‘Django Unchained’ Director Quentin Tarantino Retiring?

Quentin Tarantino has revealed that he will retire from directing movies once he makes two more, Variety is reporting.

The 58-year-old was speaking at The Creative Conference in San Diego, Thursday where he talked about how he got his break in the industry and switched from screenwriting to directing movies. The Creativity Conference is targeted at individuals working in film, fashion, entertainment, and design. The two-time Oscar winner said that his tenth film would be his last and hopefully confirm him as one of the best film directors in history.

“At the end of the day, if you’re going to get right down to it…the way I define success is when I’m finished with the career, and I’m considered one of the greatest filmmakers who ever lived…that would be successful, and going further, a great artist, not just a filmmaker.”

The Tennessee-born director has written and directed eight films. Despite the seemingly small number of movies, Tarantino pointed out that he is contented with his career, saying that he felt fulfilled bringing his artistic abilities to the fore and birthing original projects from scratch.

“There is this incredible satisfaction for me to think back, that there was a moment in time where me and a pen were sitting at a table in front of a blank sheet of paper…it’s very gratifying for me.”

The Kill Bill director said he wanted to go out on a high and leave a lasting impression in cinema for generations behind him.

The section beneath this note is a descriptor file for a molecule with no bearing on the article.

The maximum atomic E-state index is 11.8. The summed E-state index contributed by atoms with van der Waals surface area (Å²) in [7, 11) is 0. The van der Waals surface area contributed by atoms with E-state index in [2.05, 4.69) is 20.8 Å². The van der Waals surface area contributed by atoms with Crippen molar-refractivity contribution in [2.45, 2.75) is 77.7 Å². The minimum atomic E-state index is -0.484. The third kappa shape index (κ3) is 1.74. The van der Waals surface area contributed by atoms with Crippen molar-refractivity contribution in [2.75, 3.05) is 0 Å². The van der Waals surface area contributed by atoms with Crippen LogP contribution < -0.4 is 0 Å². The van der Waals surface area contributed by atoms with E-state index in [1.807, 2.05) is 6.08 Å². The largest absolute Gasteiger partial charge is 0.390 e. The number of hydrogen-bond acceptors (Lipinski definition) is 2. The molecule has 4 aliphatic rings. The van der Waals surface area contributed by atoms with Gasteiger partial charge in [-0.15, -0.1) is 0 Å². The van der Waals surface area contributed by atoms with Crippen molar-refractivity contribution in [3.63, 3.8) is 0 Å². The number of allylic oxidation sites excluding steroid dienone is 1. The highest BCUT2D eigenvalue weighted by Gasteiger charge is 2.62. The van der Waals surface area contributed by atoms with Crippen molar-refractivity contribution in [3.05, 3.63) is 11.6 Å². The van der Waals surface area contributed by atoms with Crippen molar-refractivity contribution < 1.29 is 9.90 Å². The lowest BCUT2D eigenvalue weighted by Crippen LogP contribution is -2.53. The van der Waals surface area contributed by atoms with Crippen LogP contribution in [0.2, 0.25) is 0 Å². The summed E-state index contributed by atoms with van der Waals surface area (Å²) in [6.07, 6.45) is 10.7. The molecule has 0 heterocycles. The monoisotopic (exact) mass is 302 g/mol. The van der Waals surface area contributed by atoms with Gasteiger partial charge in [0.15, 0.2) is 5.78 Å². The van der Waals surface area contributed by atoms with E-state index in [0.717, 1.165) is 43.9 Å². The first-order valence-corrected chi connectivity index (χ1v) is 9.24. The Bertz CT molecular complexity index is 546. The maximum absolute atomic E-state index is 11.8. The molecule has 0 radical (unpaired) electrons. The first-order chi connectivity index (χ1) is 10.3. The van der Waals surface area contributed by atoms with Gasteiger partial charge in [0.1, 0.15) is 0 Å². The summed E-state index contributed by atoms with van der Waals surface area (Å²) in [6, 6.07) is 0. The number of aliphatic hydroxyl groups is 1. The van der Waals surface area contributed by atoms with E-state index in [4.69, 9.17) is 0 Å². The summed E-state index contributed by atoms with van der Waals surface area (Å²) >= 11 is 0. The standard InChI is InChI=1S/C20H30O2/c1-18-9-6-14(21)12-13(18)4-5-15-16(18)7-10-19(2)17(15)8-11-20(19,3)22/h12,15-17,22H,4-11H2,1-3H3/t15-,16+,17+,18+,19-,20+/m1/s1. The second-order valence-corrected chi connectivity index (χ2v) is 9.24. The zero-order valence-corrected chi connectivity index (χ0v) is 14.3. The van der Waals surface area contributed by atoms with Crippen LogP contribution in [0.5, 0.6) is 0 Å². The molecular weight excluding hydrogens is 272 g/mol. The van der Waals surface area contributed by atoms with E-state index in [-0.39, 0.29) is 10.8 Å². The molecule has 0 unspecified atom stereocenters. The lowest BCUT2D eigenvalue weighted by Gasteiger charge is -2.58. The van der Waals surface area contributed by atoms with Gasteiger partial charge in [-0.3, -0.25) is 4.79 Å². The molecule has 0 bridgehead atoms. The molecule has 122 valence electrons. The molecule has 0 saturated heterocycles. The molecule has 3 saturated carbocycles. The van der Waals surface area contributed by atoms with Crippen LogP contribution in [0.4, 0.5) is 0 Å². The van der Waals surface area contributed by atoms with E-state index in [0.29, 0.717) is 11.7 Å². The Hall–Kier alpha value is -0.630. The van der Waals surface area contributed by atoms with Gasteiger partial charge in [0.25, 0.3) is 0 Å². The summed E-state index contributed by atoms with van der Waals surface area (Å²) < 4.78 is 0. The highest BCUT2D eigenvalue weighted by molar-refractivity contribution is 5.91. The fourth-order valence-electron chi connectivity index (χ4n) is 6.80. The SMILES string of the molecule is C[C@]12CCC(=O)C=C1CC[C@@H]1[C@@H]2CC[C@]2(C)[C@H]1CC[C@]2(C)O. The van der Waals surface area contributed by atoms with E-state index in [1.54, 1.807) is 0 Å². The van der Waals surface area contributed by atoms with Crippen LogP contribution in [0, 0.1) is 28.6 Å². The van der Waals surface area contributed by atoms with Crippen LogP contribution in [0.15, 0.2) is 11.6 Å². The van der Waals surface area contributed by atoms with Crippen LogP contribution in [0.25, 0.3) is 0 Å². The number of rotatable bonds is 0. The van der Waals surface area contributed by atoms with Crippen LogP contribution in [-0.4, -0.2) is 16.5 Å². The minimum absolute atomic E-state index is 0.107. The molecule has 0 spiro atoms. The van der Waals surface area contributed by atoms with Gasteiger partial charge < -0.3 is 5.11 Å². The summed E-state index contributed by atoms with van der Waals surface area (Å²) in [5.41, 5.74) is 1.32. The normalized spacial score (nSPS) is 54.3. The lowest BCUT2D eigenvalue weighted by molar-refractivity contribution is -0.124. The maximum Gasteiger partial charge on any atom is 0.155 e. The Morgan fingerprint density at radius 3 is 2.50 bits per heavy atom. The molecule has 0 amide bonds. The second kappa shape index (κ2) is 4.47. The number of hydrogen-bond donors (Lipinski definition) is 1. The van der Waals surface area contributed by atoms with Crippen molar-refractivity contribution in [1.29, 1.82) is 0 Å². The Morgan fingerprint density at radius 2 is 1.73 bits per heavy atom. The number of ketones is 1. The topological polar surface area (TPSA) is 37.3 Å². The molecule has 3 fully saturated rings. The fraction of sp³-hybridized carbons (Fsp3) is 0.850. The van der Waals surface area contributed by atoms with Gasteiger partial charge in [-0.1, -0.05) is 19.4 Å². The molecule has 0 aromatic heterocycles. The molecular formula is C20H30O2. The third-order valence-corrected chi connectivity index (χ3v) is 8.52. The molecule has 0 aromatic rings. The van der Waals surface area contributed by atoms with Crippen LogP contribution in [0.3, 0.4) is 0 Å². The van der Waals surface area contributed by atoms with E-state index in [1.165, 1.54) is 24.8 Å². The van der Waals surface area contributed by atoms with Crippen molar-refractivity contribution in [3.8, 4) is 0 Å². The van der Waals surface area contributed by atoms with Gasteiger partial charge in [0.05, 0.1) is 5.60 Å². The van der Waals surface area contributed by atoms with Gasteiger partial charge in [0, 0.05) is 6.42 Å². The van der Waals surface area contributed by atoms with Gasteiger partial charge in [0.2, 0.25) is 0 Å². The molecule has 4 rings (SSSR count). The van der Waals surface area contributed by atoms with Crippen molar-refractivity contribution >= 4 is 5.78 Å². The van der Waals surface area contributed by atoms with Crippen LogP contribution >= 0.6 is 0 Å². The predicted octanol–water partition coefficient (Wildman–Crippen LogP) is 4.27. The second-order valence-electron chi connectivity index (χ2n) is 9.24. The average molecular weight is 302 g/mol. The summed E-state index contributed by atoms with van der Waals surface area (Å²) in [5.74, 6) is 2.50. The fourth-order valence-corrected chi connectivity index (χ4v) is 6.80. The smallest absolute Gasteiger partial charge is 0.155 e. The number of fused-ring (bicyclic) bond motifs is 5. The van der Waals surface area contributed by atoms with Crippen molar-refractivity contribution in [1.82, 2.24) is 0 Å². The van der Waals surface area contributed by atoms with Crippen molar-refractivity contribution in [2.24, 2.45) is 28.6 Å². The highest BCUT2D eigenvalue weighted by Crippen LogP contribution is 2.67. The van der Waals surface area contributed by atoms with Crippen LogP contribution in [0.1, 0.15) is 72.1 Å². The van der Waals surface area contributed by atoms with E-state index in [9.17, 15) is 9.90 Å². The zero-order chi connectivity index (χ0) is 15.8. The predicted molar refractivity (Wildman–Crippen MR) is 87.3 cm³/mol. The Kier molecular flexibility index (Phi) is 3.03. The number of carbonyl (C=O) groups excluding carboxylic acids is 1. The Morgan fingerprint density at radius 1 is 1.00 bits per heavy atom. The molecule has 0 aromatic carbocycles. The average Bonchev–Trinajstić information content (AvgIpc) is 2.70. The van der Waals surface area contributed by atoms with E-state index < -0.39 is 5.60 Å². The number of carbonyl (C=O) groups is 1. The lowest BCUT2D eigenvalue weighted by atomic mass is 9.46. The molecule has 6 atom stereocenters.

Tarantino’s last movie, The Hateful Eight, a post-Civil War Western about outlaws who meet in a ramshackle lodge to disastrous consequences did not do well at the box office compared to Tarantino’s last two movies.

The Hateful Eight made only $54 million domestically compared to 2008’s Inglourious Basterds which raked in $120 million and 2012’s Django Unchained which made $163 million. The 58-year-old said he had not started work on a ninth movie, but admitted that he was researching into the history of cinema in 1970 as a possible plot.

Quentin Tarantino said he was yet to make up his mind whether it would be a book, film, or a five-part podcast. In addition, he said he was also looking at making a 1930’s “Bonnie and Clydeish” Australian gangster movie.

[Image by Denis Poroy/AP Images]

Quentin Tarantino, who dropped out of acting school and had no money to attend film school, honed his craft by working in a video rental store and watching loads of movies. During a master class at the Cannes Film Festival, the Pulp Fiction director humorously said trying to make a film with no money was the best film school to attend.

“When people ask me if I went to film school, I tell them, ‘No I went to films,’ when you have tunnel vision, when you have very limited interests, you know better, pick up a lot. I wasn’t interested in school…sports. I was only interested in movies.”

The cinematic genius who was born in March 1963 revealed that his teenage mother gave him the name “Quentin” from the character played by Burt Reynolds, in the western TV classic, Gunsmoke. Quentin said working at the Video Archives was fun, adding that every movie he watched was filed away in his head for future reference, every genre, scene, plot twist, actor, and director.


The Reservoir Dogs director said his first project was a terrible one, which made him focus on scriptwriting instead, churning out screenplays for True Romance and Natural Born Killers which turned out to be successful movies and made the 24-year-old quit working at the video store.

Tarantino was one on the rise and the connections he made from his screenplays allowed him to finance his directorial debut, Reservoir Dogs in 1992 and the eccentric violent-comedy, Pulp Fiction in 1994. Pulp Fiction was made with a budget of less than $10 million and has made more than $200 million since its release worldwide. Pulp Fiction was the movie that revived John Travolta’s dead career.

[Featured Image by Denis Poroy/AP Images]

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